The Enneagram, Myers-Briggs, Strength’s Finders, Four Temperaments, Which Harry Potter House are You, What Character from Friends Best Reflects You…there is no shortage to personality profile testing.
Ranging from deeply researched scientific methods, to fun Buzzfeed quizzes about how you like your pizza, we have constructed all sorts of ways to help us understand ourselves and one another. Companies plan retreats or have HR training sessions designed around “getting to know your team” acknowledging that we all have different wirings, mindsets and ways of navigating a work environment. However, how are we really at keeping personality in mind when we are sitting in a board room, or reflecting on our latest review?
Knowing the strengths and weaknesses of your coworkers has extreme value. Realizing the lens through which your boss engages their tasks is precious information. But knowing yourself, and how your personality impacts your performance opens up countless opportunities for self empowerment and to encounter freedom and peace.
Have you ever felt like you were the only one that noticed that certain coworkers behavior?
Have you felt crazy sitting in a meeting as everyone else nods and smiles and all you can think is, “I must be missing something.”?
Have you noticed a theme in your work life even as you’ve changed teams or companies, a pattern that seems to follow you around? Perhaps a consistent work frustration? Or maybe an obstacle that emerges regardless of how your work scene changes?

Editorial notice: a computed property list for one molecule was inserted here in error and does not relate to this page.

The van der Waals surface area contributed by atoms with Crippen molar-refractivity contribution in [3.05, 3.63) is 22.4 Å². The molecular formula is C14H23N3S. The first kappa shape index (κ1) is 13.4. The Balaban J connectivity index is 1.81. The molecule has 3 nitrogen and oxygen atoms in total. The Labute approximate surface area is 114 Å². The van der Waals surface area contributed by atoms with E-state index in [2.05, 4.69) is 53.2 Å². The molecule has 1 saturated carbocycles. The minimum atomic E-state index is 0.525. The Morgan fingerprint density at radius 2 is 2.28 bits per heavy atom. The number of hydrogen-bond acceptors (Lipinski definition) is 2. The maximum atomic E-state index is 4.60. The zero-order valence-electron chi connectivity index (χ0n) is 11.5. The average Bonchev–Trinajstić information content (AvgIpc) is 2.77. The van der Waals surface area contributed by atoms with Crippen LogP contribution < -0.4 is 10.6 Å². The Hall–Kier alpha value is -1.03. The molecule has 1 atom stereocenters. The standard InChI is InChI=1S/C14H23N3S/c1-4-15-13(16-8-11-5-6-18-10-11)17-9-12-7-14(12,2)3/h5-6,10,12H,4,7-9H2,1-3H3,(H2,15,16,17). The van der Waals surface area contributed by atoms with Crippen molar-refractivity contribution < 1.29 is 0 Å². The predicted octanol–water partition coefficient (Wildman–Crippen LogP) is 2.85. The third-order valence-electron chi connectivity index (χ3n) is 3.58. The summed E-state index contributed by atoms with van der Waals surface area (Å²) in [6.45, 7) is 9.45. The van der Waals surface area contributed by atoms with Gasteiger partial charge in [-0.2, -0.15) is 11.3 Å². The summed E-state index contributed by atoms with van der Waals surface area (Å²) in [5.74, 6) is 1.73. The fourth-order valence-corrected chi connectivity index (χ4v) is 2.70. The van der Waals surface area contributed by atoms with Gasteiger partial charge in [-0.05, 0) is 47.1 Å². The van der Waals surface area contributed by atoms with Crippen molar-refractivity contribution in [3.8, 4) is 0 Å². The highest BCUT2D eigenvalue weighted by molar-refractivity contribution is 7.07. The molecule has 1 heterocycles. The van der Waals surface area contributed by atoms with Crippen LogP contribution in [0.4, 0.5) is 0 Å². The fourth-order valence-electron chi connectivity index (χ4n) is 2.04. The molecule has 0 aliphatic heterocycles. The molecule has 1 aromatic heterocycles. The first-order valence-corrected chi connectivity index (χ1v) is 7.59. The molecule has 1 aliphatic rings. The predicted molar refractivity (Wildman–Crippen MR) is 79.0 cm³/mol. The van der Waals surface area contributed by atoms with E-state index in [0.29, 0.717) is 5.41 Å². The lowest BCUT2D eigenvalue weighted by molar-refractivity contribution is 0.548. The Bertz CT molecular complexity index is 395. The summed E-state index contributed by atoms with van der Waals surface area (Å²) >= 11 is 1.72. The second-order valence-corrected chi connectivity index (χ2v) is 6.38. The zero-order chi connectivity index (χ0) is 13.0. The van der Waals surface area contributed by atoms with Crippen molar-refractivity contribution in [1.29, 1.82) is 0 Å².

Psalm 139 reads, “I praise you because I am fearfully and wonderfully made; your works are wonderful, I know that full well.”
Visit Hobby Lobby and you’ll see this passage on pallet wood. Search Etsy for “baby girl verse” and I guarantee this passage will be on the first page of results (I literally just did this and it’s item #4). The first portion of this verse gets a lot of attention, but that last segment, “I know that full well.” That’s where the work comes in.
I spent my 20s and a significant portion of my early 30s finding my place in my field. I pursued education, found professional mentors, attended conferences and laid a great foundation spending several years with two great organizations. But no one told me that the majority of my frustrations and mishaps stemmed from my immaturity when it came to knowing myself “full well.” I paid a lot of attention to how others worked, but the power in the tools we are handed for self assessment truly comes from how we apply it within our own sphere of self.
I can know I’m an Enneagram #1 melancholic contributor communicator extroverted introvert INTJ with the strengths of Responsibility, Learner, Achiever, Input, Individualization, but if I’m not self aware enough to see how that impacts office dynamics (a nice way of saying “how that can drive others crazy”) I am probably missing opportunities not only to advance my career, but I am probably missing opportunities to reflect that very Creator that fashioned me this way.
There is this space where our biology, our family system, and our experiences meet our temperament, talents and tendencies. This where your personality lives. God uses all things to connect us with purpose but it is so helpful to strengthen that connection by doing the work of striving to know ourselves “full well”.
So take another Buzzfeed quiz, really start to explore your enneagram number, but be sure to invite God into that space to shine light not only on all those others showing up to work, or ways to manage your team, but also to help you see how you are showing up in work.